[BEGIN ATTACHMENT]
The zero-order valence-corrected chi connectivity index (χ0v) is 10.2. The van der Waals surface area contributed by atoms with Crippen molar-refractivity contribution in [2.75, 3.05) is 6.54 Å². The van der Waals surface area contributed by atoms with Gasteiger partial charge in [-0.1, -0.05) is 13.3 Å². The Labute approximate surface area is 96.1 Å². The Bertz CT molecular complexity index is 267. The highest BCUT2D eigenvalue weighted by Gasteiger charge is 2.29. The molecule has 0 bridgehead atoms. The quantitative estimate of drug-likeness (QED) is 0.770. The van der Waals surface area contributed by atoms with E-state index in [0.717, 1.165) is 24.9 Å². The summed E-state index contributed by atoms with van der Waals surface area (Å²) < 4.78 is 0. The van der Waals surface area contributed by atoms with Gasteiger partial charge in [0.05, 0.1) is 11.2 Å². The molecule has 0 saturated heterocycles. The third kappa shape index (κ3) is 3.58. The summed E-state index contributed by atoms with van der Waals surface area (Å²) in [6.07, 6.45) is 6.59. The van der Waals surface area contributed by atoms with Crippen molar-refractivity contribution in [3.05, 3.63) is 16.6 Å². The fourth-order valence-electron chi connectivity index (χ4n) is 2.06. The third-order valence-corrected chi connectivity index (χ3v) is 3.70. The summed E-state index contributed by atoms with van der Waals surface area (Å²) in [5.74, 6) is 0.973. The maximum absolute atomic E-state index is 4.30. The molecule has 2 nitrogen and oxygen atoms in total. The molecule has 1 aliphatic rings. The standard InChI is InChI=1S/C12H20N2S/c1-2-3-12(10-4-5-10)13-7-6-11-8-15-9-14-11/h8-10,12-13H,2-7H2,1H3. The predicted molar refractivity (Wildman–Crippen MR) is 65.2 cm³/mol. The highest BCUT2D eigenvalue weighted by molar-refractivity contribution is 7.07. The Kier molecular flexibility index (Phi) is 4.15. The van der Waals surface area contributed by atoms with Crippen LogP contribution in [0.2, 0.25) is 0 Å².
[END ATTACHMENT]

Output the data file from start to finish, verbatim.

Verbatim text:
The zero-order valence-corrected chi connectivity index (χ0v) is 10.2. The van der Waals surface area contributed by atoms with Crippen molar-refractivity contribution in [2.75, 3.05) is 6.54 Å². The van der Waals surface area contributed by atoms with Gasteiger partial charge in [-0.1, -0.05) is 13.3 Å². The Labute approximate surface area is 96.1 Å². The Bertz CT molecular complexity index is 267. The highest BCUT2D eigenvalue weighted by Gasteiger charge is 2.29. The molecule has 0 bridgehead atoms. The quantitative estimate of drug-likeness (QED) is 0.770. The van der Waals surface area contributed by atoms with E-state index in [0.717, 1.165) is 24.9 Å². The summed E-state index contributed by atoms with van der Waals surface area (Å²) < 4.78 is 0. The van der Waals surface area contributed by atoms with Gasteiger partial charge in [0.05, 0.1) is 11.2 Å². The molecule has 0 saturated heterocycles. The third kappa shape index (κ3) is 3.58. The summed E-state index contributed by atoms with van der Waals surface area (Å²) in [6.07, 6.45) is 6.59. The van der Waals surface area contributed by atoms with Crippen molar-refractivity contribution in [3.05, 3.63) is 16.6 Å². The fourth-order valence-electron chi connectivity index (χ4n) is 2.06. The third-order valence-corrected chi connectivity index (χ3v) is 3.70. The summed E-state index contributed by atoms with van der Waals surface area (Å²) in [5.74, 6) is 0.973. The maximum absolute atomic E-state index is 4.30. The molecule has 2 nitrogen and oxygen atoms in total. The molecule has 1 aliphatic rings. The standard InChI is InChI=1S/C12H20N2S/c1-2-3-12(10-4-5-10)13-7-6-11-8-15-9-14-11/h8-10,12-13H,2-7H2,1H3. The predicted molar refractivity (Wildman–Crippen MR) is 65.2 cm³/mol. The highest BCUT2D eigenvalue weighted by molar-refractivity contribution is 7.07. The Kier molecular flexibility index (Phi) is 4.15. The van der Waals surface area contributed by atoms with Crippen LogP contribution in [0.2, 0.25) is 0 Å².